Owing to its distinct church and state separation, Montevideo’s carnaval has nothing to do with the day before Lent. Instead, expect three months of celebration beginning around January 23. The carnaval story unfolds in the 18th century, when multitudes of moneyed Europeans arrived in Montevideo and imported African slaves for manual labor. The slaves, seeking solace in song and dance, met and practiced Candombe, a drum-based music style. Uruguay eventually abolished slavery, but Candombe prevailed and evolved to play a big part in carnaval.
If Candombe is the soul of carnaval, the lubolos, murgas and pariodistas are its voice. Lubolos are white men who paint their faces black and sing songs about missing the African homeland and the challenges of pleasing their masters. Unlike North American minstrel shows, lubolos do not mock slavery – instead, their acts represent an apology for the atrocities of their ancestors. Murgas use musical theater to satirize government leaders and pariodistas work the crowds while performing impersonations of politicians and other prominent individuals. If the carnaval spirit inspires you, take a Candombe or Murga class with Mario Ipuche (marioipuche.com) or La Melaza (lamelaza.com), which offers Candombe classes for women.
Gathering with gauchos
A different type of storytelling evolved in Uruguay's gaucho region. Tacuarembó, Uruguay's cowboy capital, hosts La Patria Gaucha (patriagaucha.com.uy), the country's largest gaucho festival. Held in early March, it features rodeos, skill contests, elaborate horse parades and reenactments of historic events.
In the evenings, people gather around campfires and watch payada, a 10-line song performed with guitar accompaniment, in which competitors challenge opponents with questions. Opponents then respond with improvised lyrics.
To give the gaucho life a try, roll up your sleeves and spend five days at a real working estancia (ranch). Estancia Panagea (call + 598 099 836 149) is a no-frills option where you can learn how to ride gaucho style, feed the cattle, herd the sheep and enjoy a simple lifestyle.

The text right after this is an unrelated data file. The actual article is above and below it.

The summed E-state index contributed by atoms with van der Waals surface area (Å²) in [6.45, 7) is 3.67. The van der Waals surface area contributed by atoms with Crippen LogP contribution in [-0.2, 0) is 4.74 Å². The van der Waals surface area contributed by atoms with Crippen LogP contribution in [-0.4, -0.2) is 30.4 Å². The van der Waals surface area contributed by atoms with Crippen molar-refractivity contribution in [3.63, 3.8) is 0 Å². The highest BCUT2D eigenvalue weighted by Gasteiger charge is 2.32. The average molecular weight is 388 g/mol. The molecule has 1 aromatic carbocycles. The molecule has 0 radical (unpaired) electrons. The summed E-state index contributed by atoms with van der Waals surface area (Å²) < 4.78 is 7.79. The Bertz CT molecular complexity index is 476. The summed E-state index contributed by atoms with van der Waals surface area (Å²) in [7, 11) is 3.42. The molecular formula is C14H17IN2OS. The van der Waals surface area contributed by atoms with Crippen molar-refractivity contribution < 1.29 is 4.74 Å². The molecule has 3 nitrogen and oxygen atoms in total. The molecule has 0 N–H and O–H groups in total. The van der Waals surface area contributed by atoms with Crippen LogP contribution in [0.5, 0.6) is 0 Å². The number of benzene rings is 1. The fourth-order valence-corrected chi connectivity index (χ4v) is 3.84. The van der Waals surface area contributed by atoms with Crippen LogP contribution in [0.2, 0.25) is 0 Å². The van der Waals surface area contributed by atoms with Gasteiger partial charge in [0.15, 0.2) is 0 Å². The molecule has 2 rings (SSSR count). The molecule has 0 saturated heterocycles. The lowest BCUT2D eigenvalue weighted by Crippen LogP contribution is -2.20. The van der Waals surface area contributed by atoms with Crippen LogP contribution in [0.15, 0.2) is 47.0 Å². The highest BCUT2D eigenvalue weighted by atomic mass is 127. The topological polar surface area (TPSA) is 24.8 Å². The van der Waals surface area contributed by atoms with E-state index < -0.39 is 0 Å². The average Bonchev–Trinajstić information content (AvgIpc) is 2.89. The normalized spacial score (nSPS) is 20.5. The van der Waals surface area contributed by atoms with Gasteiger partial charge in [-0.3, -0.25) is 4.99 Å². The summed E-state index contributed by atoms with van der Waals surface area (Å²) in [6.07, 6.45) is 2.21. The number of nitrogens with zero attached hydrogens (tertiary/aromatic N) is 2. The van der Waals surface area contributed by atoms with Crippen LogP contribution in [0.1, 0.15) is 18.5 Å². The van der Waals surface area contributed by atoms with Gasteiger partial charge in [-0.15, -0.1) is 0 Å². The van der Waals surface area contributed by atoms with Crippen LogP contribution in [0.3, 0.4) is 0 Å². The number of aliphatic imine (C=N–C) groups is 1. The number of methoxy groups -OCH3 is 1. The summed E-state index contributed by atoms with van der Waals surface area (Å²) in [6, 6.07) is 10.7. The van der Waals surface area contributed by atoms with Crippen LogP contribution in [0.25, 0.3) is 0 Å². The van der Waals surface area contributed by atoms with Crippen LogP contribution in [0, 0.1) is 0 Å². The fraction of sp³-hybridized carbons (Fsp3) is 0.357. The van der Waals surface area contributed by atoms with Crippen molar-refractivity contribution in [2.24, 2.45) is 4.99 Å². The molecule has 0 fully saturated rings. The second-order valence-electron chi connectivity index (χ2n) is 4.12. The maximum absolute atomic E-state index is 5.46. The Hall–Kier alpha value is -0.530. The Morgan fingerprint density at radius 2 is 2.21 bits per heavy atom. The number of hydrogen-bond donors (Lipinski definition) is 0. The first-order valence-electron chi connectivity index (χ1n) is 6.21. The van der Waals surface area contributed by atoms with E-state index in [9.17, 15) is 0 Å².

Sea goddess celebration
Like Candombe music, Umbanda originated with Uruguay's African slaves. This religion blends Catholic, spiritualistic and indigenous American beliefs. Its followers worship seven deities, including the sea goddess Iemanja.
On February 2nd, thousands gather at Montevideo's Playa Ramirez and pay homage to Iemanja. Garbed in white, devotees carry Styrofoam boats containing fruits and flowers as gifts, which are blessed by a priestess. As the sun sets, candles illuminate the beach, music plays, a ritual dance commences and worshipers walk into the sea. They place their boats in the water, wish for a year of prosperity and then retreat by walking backwards – one never turns their back on Iemanja.
Like the followers of Umbanda, Francisco Piria, founder of Piriápolis, blended Christianity with mystical practices. When he was young, his parents sent him Italy to study with Franciscan monks, but they didn't expect him to return with an interest in alchemy and Kabbalah. He also returned with a dream – having visited the French Riviera, Piria wanted to build a similar place in Uruguay. He discovered his dream destination in a land parcel 100 kilometers from Montevideo.
Piria designed his town with a layout that harmonized with the Tree of Life of the Kabbalah and the Constellation of Aquarius. His hilltop home, Castillo de Piria (Piria's Castle), embodies his mystical beliefs. Statues of Greek gods greet visitors at the pathway, each one of them representing a metal used in alchemy. The castle bricks display a sequence of esoteric symbols and Templar flags wave from the towers. Piria supposedly practiced astral projection from the castle's upper floors.
Tour the rest of the town and you'll discover the Fountain of Venus, where Piria held meditation retreats, and a shrine to San Antonio. Bi-lingual tour guide Carlos Rodriguez (call +598 099 152 953) conducts mystical tours of Piriápolis.
Marijuana in Montevideo
Foreigners can't buy cannabis in Uruguay, but if a Uruguayan resident offers you a toke, it's yours for the taking. Or, you can take a cannabis tour. Excursions include visits to Montevideo's top tourist spots and participants can light up at each of them. The high point is smoking a joint on the steps of the Legislative Assembly, where the signing of the new law took place. The tour ends in the Mercado del Puerto, the perfect place to satisfy the 'munchies'. Salkantay (facebook.com/Salkantayaventura) offers these tours in Montevideo.
Plantation balloon tour
If pot isn’t your thing, there is a different way to get high in Uruguay. Bodega Garzón (bodegagarzon.com) offers olive tree plantation tours by hot air balloon. The experience begins with a film screening about Uruguay's olive oil culture, followed by a tour around the production plant to learn about the elaborate techniques used to make the oil.
After an immersive educational circuit around the property, take to the skies in the balloon for 300 meter-high panoramic views of olive trees, almond trees and windmills. Once you return to terra firma, enjoy a tasting of olive oil, cheese, homemade bread and wine to ride out your high. The tours host six people and last approximately four hours. Reserve in advance.